The importance of soft skills for career success
Soft skills are important in any profession, and IT is no exception. As IT has evolved from a back-end function to an integrated part of the business which is expected to be an active contributor to high level business aims, soft skills have risen in importance.
Also known as ‘transferrable skills’, ‘interpersonal skills’ or ‘social skills’, soft skills simply relate to how you communicate and collaborate with others – and they aren’t just important when working with external customers, but are also necessary in helping to get things done when working with internal colleagues and stakeholders too.
Why are soft skills important?
Whilst your technical skills may land you the interview, your soft skills are just as likely to help drive your career success. Although they aren’t always specified on the job description, skills such as communication and learnability are highly valued – often helping to distinguish you from other applicants, as well as helping you to become more employable in the long-term.
That’s why it’s important to spend some time considering where your soft skill strengths are, and highlighting them where possible in both your CV and interviews.
To help you to make a closer individual assessment, we have picked out a number of soft skills which are valued by employers, including:
- Communication – good verbal and written communication skills help individuals to better communicate the business value of IT projects to non-technical stakeholders, making it easier to get buy-in and support.
- Listening – when engaging with and actively listening to your peers, you can get a better understanding of their motivations. Most importantly, it can help to build trust and develop better relationships with colleagues, which you may be able to leverage for future support.
- Collaboration – the ability to work effectively within teams, across other business functions and with external stakeholders is essential to ensure a piece of work or project is carried out efficiently and completed successfully. A lack of collaboration can mean that things take longer than needed, or are not completed to a satisfactory level.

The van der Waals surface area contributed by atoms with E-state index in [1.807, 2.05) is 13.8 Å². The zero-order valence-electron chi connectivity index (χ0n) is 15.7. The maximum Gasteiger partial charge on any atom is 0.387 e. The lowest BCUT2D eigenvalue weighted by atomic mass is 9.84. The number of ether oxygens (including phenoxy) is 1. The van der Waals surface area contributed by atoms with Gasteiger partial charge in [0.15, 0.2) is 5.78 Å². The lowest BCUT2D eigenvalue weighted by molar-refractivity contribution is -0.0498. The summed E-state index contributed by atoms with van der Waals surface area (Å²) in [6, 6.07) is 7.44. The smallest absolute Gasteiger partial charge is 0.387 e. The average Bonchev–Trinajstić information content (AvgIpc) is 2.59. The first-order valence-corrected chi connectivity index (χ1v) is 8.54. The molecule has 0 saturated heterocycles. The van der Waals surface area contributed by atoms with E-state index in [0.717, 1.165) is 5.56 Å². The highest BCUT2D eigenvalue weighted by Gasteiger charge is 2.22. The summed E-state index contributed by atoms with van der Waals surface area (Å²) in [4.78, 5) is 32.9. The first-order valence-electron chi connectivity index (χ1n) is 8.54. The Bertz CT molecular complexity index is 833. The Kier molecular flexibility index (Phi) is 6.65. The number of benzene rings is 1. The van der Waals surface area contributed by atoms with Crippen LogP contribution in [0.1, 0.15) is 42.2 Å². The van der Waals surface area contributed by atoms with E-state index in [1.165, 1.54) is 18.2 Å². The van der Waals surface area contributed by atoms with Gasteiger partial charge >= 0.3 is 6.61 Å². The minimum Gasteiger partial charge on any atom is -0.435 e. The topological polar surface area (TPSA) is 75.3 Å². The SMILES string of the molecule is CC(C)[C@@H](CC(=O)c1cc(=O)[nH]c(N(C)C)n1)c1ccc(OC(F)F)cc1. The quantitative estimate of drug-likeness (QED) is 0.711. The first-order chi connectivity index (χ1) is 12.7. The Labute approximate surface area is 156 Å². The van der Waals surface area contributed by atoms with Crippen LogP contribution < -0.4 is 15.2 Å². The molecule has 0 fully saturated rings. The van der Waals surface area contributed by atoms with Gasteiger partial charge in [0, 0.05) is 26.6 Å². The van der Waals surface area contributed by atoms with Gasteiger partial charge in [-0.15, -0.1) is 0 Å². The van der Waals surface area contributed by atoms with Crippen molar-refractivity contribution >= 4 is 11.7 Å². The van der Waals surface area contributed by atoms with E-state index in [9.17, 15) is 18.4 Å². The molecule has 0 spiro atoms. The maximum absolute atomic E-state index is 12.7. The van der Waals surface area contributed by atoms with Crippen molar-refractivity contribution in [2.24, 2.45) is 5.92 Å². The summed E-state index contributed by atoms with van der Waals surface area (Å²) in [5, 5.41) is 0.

- Time Management – knowing how to manage your time is key to working productively. Being able to prioritise and schedule your work will ensure you meet your deadlines without delivering sub-standard work, as well as being recognised as an individual that can be relied upon within your business.
- Flexibility – with the rapid pace of change taking place both in technology and business environments, being prepared to adapt will help you to be better equipped to tackle challenges, handle transitions or adjust to new circumstances and business requirements.
- Learnability – having the desire and ability to continuously learn and develop yourself is essential. This will help to ensure you’re always equipped with the necessary skills for the long-term and are better positioned for career-growth.
Develop your skills for career success
Ultimately, as an IT professional who is equipped with the appropriate soft skills for your business, you will play a major role in the success of your team and organisation – and most importantly, your own career success.
However, to remain attractive to employers and keep progressing in your career, you must continue to develop your soft skills, as you would with your technical skills.
The good news is that you can learn and develop your soft skills as you progress in your career, no matter what your job is or what stage of your career you’re at. Understanding what method of learning works best for you is the key to progressing your skills and abilities.
To get an understanding of what your learning style is and recommendations on how to develop in the future, why not take the Learnability Quotient (LQ) test today?